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Trench warfare

As a professor, I've learned to be skeptical about theorists and to value practical experience

Issue: "Malaria: Kill or be killed," Oct. 29, 2005

As of October 20 we have trench warfare on the Miers nomination between two opposing armies, both conservative.

In one set of trenches, machine guns blazing away, are National Review, The Wall Street Journal, The Weekly Standard, conservative columnists led by Michelle Malkin, anonymous Judiciary Committee staff members, and many constitutional law theorists.

In the opposite trenches sit evangelical leaders such as Chuck Colson, James Dobson, and Jay Sekulow, bloggers led by Hugh Hewitt, White House staff members, law professors Ken Starr and Lino Graglia, and many lawyers in private practice.

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From each side comes an occasional sortie, yet barring sensational developments we should expect little movement until next month's Judiciary Committee hearings. Meanwhile, liberals are smiling as conservatives attack each other.

Here are two key questions in the dispute: Should a Supreme Court justice be a constitutional law theorist, or is practical experience as a lawyer equally important? Since the conservative goal is to reduce Supreme Court imperialism, is the most trustworthy person for a life appointment someone who has written in favor of judicial humility or someone whose humility President Bush and others have observed firsthand over the years?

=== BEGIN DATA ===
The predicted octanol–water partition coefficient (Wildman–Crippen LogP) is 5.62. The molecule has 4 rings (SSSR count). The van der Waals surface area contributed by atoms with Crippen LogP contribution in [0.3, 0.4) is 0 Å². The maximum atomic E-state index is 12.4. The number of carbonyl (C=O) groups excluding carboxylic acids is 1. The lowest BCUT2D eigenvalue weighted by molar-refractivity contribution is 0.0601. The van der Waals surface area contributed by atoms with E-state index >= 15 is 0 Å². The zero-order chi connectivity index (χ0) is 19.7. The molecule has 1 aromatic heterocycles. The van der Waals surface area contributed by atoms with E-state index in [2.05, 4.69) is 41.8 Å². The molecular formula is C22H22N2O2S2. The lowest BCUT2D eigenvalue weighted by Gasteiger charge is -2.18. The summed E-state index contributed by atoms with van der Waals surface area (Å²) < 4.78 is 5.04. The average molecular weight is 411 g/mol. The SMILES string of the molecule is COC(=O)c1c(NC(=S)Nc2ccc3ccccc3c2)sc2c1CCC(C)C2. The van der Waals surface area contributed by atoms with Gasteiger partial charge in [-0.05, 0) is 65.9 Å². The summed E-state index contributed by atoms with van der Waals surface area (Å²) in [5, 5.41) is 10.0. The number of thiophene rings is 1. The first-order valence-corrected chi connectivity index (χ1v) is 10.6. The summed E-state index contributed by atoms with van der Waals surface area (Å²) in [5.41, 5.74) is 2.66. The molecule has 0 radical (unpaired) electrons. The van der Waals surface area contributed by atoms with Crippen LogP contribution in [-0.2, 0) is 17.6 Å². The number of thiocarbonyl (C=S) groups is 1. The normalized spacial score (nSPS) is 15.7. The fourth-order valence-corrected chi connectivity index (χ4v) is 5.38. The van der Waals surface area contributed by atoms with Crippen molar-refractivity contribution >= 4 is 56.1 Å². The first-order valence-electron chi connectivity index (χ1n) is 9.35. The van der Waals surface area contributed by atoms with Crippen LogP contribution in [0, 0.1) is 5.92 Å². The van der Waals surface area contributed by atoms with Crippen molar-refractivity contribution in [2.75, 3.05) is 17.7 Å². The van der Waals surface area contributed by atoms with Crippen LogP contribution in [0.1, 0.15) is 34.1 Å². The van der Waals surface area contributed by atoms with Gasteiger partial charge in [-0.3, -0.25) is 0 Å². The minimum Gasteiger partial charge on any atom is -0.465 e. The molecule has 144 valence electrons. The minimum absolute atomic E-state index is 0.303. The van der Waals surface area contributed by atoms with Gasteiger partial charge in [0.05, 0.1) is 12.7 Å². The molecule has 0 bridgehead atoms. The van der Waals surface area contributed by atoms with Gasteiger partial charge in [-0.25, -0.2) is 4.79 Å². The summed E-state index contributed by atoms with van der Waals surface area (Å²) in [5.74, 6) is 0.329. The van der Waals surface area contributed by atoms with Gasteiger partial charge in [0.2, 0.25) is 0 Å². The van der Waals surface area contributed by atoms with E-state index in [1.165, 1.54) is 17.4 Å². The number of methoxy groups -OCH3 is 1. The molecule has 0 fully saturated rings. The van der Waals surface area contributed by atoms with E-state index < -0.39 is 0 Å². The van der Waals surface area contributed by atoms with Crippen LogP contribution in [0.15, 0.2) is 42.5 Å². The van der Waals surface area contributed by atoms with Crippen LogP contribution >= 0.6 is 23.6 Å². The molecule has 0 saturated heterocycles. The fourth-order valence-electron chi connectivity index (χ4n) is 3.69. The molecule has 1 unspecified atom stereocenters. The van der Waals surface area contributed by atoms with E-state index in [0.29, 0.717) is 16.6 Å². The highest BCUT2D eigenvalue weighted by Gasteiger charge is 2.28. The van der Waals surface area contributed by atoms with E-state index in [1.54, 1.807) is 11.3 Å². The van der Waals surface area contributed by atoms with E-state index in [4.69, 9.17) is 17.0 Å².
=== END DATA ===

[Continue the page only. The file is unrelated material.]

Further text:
Another key question involves religion. Some say any questions about a nominee's religion create a "religious test" for office, which is forbidden by a clause in Article VI of the Constitution. (The founders included that clause to forbid an equivalent of the British practice of requiring all monarchs to receive Anglican communion.)

Since justices taking office do swear or affirm that they will faithfully perform their duties "so help me God," it seems appropriate to ask nominees whether their beliefs will help or hinder them in fulfilling that oath. Biblical religion certainly helps by teaching believers to side with neither rich nor poor, to pay no heed to flattery, and to obey authority-in this case the Constitution-placed over us.

Here's where I stand: As a professor, I've learned to be skeptical about theorists and to value practical experience. I don't know Harriet Miers, but I've heard very positive things about her from trustworthy people. I've asked anyone with negative impressions of her to come forward and either speak on the record or provide evidence to substantiate concerns.

Regarding off-the-record attacks, WORLD is stricter than some publications. For example, we tell our reporters not to give interviewees off-the-record status merely because they ask for it and proffer a juicy tidbit. So far we have heard gossip but no negatives that meet this magazine's evidentiary tests. We're waiting for the hearings, which should be dramatic.

Marvin Olasky
Marvin Olasky

Marvin is editor in chief of WORLD News Group and the author of more than 20 books, including The Tragedy of American Compassion. Follow Marvin on Twitter @MarvinOlasky.

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